If you’re anything like me, you love a cup of tea - green, English breakfast, herbal, chamomile… they have all been needed at some point during my life.
For me, having a cup of tea will calm me down; I feel content and relaxed, especially when it gets to that point in the night where I can just stop everything and have a tea just before bed. But is it just the comforting thought of a warm tea? Or is it something else? Could something in the tea actually be making me happier?
For me, having a cup of tea will calm me down; I feel content and relaxed, especially when it gets to that point in the night where I can just stop everything and have a tea just before bed.
A recent study looked at this. The participants in the study had major depressive disorder and they were given a supplement of L-Theanine. L-Theanine is an amino acid found in tea and has previously been suggested to have effects on the brain. What they found was that after 8 weeks, the supplement was shown to have beneficial effects on depressive symptoms, anxiety, sleep disturbance and cognitive impairments in people with major depressive disorder.
So the question still remains - will having more cups of tea affect your happiness? Well the study used a 250mg supplement - which is a concentrated form of L-theanine. If you wanted to consume the same amount in tea, you would need to drink around 10 cups of black tea a day and let it brew for around 3 minutes that way you will get the most L-Theanine out of the tea - plus you can add a bit of milk if you need to, this won’t affect the L-Theanine levels in the tea! That sounds like a lot of tea, but I think for a lot of tea lovers, they would be close to having this on an average day!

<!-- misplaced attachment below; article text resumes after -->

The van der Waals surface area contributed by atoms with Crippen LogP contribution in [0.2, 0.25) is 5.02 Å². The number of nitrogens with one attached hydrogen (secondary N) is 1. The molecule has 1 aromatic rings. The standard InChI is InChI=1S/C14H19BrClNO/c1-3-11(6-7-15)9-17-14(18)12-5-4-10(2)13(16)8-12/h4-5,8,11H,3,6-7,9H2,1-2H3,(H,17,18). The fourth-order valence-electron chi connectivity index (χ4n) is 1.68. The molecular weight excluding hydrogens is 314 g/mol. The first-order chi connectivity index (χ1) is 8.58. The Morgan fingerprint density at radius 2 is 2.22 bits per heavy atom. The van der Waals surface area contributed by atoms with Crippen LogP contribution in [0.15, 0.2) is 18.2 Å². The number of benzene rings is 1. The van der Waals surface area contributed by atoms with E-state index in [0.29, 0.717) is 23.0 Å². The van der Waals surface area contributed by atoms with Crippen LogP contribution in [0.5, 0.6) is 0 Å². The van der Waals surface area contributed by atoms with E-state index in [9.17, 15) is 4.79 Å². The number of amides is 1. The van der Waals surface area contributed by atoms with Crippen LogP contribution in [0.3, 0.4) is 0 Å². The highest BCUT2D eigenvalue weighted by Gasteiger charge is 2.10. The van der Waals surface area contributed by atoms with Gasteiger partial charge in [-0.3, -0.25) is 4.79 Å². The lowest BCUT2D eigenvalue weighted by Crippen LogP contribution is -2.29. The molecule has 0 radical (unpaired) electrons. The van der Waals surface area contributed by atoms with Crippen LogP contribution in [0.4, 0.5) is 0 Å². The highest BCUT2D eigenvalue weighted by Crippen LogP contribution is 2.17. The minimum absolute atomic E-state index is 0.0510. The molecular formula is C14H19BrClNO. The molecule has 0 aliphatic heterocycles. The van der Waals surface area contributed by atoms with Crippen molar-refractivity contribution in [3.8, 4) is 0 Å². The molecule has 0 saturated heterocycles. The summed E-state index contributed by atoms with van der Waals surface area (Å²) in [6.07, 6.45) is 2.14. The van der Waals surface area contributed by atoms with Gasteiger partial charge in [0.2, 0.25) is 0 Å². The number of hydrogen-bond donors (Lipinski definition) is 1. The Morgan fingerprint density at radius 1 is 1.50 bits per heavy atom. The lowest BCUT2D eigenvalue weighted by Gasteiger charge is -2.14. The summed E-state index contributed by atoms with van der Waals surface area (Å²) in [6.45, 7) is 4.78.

What they found was that after 8 weeks, the supplement was shown to have beneficial effects on depressive symptoms, anxiety, sleep disturbance and cognitive impairments in people with major depressive disorder.
Now just a small disclaimer - this was an open-labelled trial (which means that the participants knew what they have were having, so unfortunately we can’t rule out the placebo effect) and it was done in only a small number of people (20 to be exact). This means that they will have to do some more research to determine if it was actually the tea that helped, and if it would work in more people.
While this might not be the most definitive study and I wouldn’t use tea as a sole treatment for depression, the results do show some promise! Personally, I think this provides a perfect excuse for us to have a few more cups throughout the day!
Now I think I might go boil the kettle… for my health.
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Ashleigh Hamilton APD
Ashleigh Hamilton is an Accredited Practicing Dietitian who is passionate about the relationship between nutrition and mental health. Ashleigh focuses on a whole of body approach to health, encompassing both physical and mental aspects, and believes that moderation and balance are vital to creating meaningful change.
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